Why Secondary Cities Are the New Urban Champions
What do cities of Toulouse, Eindhoven or Manchester have in common? They’re all “second-tier cities” in their countries and have outperformed their respective capital city in terms of GDP growth over 2009-2013. And across all continents, numerous second-tier cities, from Brazil to China, from India to the United States, are gaining economic impact and increasing their contribution to their national GDP.
In a context of growing urbanization which could push larger cities beyond the threshold – and where diseconomies make them less competitive – second-tier cities are emerging as new urban champions and the next places of growth. They will turn their higher agility and their easier decision-making process into advantages which will pave the way to more sustainable and livable cities in a competition to attract talent, investment and business.
According to a report from the University of Liverpool, the OECD’s policy position is that the economic contribution of middle regions is typically underestimated. EPSON’S policy brief also highlights that “evidence has shown that a greater distribution of investments within countries is associated with stronger economic performance of their second-tier cities”, thus concluding that “it is important for policymakers to keep in mind the significance of strong second-tier cities for economic growth and jobs.” Governments and policymakers should therefore dedicate more thought to their second-tier cities for the benefit of the whole national economy.
Although correctly oriented policies could indeed affect their growth and development, second-tier cities are also on a trend with their very own momentum. Capital cities have admittedly strong advantages deriving from agglomeration and from being a political and economic power center. However, growing urbanization may push them over the size limits where negative externalities generate additional costs and limit the marginal returns of additional investments. The attractiveness of second-tier cities for investments therefore increases, all the more that they often offer better access to most services and that the advent of connectivity and digital solutions ease the access to all other resources.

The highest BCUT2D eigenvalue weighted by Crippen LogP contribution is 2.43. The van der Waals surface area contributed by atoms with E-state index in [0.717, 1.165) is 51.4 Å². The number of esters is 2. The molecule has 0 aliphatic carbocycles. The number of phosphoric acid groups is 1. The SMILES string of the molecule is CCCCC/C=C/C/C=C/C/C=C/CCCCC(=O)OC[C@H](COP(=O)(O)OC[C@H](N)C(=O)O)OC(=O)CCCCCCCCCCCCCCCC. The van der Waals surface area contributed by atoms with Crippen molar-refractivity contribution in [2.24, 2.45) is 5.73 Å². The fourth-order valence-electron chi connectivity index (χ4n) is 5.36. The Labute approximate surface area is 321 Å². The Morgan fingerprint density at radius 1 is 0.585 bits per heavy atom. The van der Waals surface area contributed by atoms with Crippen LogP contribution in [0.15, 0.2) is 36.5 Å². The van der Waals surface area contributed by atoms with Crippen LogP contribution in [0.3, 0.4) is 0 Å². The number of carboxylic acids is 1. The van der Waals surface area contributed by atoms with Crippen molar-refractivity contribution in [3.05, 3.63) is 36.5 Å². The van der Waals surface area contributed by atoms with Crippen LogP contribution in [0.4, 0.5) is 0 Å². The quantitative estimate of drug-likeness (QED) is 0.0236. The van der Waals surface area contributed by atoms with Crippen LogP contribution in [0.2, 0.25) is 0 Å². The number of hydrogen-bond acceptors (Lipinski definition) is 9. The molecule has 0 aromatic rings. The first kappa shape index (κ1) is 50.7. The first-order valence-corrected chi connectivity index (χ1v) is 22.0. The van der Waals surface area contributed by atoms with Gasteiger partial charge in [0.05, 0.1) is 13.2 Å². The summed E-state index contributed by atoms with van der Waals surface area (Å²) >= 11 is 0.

In addition, second-tier cities can offer better quality of life to their inhabitants, and this meets increasingly important aspirations from people. Actually, some second-tier cities already attract and retain more educated people than their capital city. Some of them even get an international positioning through the development of a specific industry or excellence center.
This potential of growth will create an emulation among cities, which will try to attract investments, businesses and people. Their size, the fact that urban issues remain solvable and the opportunity to plan new development all allow second-tier cities to adopt a holistic view of their actual and future challenges. Such a global approach is by essence the path towards a global optimum for the city, which may not be within reach when looking issue by issue, vertical by vertical.
More agile in their decision process than larger cities, less constrained by existing infrastructures and urban layout, boosted by their increasing attractiveness, and accompanied by industrial players such as ENGIE, second-tier cities have all the cards to be the new urban champions.